Why Brazil is weathering the global financial crisis this time
President Luiz Ignácio Lula da Silva met with French President Nicolas Sarkozy in Paris Wednesday before heading to the G-20 summit in Britain.
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The outlook for the automakers has brightened, however, at least in the short term after President Lula in January exempted most new cars from the 7 percent sales tax for three months. The exemption was extended this week for another three months.Skip to next paragraph
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Sales rose in February to 199,000 – up 22,000 from November but still 70,000 below September.
"When it comes to sales, I'm nervous," Rogelio Golfarb, the director of corporate affairs and communication for Ford in Brazil, said at the company's sprawling industrial complex on the outskirts of São Paulo. "The buyer has to be sure he'll be able to pay."
Ford has reduced production, which has been felt by assembly-line workers such as Eneias Camargo.
Standing next to half-built cars minutes after his shift ended, Mr. Camargo said the loss of overtime income means he can't trade in his 2006 Ford for a new model.
"I've also stopped studying English," said Camargo, who's worked for 20 years at Ford.
Sergio Nobre, the president of the Metalurgical Workers Union, said that Lula promised him in January that he would continue government programs to benefit the carmakers, as long as they agreed to not lay off any more workers.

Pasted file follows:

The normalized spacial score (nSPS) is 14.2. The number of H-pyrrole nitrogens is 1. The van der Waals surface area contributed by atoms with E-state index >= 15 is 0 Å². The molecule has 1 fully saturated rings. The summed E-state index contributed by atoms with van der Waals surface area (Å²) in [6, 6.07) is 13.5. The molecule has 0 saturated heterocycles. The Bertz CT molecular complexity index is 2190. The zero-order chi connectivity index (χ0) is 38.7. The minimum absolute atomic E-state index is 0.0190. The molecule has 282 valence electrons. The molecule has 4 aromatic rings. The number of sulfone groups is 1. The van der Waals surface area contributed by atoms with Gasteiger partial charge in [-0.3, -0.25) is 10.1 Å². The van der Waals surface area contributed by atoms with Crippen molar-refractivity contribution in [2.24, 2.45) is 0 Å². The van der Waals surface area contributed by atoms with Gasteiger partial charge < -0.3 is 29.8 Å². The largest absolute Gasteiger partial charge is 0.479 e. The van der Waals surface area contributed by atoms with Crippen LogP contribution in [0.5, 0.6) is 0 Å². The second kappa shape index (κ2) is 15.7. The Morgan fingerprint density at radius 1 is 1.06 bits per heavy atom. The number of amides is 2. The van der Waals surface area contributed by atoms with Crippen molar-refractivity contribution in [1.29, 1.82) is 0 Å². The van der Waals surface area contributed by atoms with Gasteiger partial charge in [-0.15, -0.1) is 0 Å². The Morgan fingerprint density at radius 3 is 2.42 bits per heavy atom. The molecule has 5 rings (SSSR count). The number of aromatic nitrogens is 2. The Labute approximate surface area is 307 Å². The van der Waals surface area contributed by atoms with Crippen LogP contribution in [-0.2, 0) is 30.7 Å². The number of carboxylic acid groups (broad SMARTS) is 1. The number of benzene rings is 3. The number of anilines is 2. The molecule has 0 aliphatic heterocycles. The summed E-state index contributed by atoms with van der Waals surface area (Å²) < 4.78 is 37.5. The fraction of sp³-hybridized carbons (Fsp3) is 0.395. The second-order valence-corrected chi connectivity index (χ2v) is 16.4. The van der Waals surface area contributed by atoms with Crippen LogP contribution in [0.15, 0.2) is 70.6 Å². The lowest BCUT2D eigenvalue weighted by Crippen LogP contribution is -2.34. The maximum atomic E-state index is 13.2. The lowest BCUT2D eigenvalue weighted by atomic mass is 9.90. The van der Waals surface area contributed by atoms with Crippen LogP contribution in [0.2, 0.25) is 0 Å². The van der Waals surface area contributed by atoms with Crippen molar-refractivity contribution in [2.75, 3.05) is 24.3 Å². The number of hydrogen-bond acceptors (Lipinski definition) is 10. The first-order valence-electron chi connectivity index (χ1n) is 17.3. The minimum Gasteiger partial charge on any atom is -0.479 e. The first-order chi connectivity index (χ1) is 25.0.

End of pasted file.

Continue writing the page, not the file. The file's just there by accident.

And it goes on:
"The government's role is decisive in leading to a recovery of the auto industry," said Mr. Nobre, who sat in the same dingy office in suburban Sao Paulo that Lula used to occupy. Lula, a onetime autoworker who became the union's leader before creating the national Workers Party, held the job 30 years ago.
The government's help is cheering several industries.
Antonio de Sousa, president of the Sao Paulo construction-workers union, said he expects the government spending spree on infrastructure projects to create 150,000 jobs in 2009.
Similarly, Petrobras, the energy giant partly owned by the government, is moving ahead with plans to invest billions of dollars to find and produce more oil.
Atento, which owns call centers throughout Brazil, is hiring workers. So is Pao de Acucar, a ubiquitous coffee shop.
In Rio, on a warm morning where most shoppers wore shorts and T-shirts, Antonio Abrahao lamented that sales have declined by 15 percent in his neighborhood market.
"I expect a difficult year," said Mr. Abrahao, taking a break from ringing up sales. "But now we have savings. Our economy is more solid. We're not in crisis this time."
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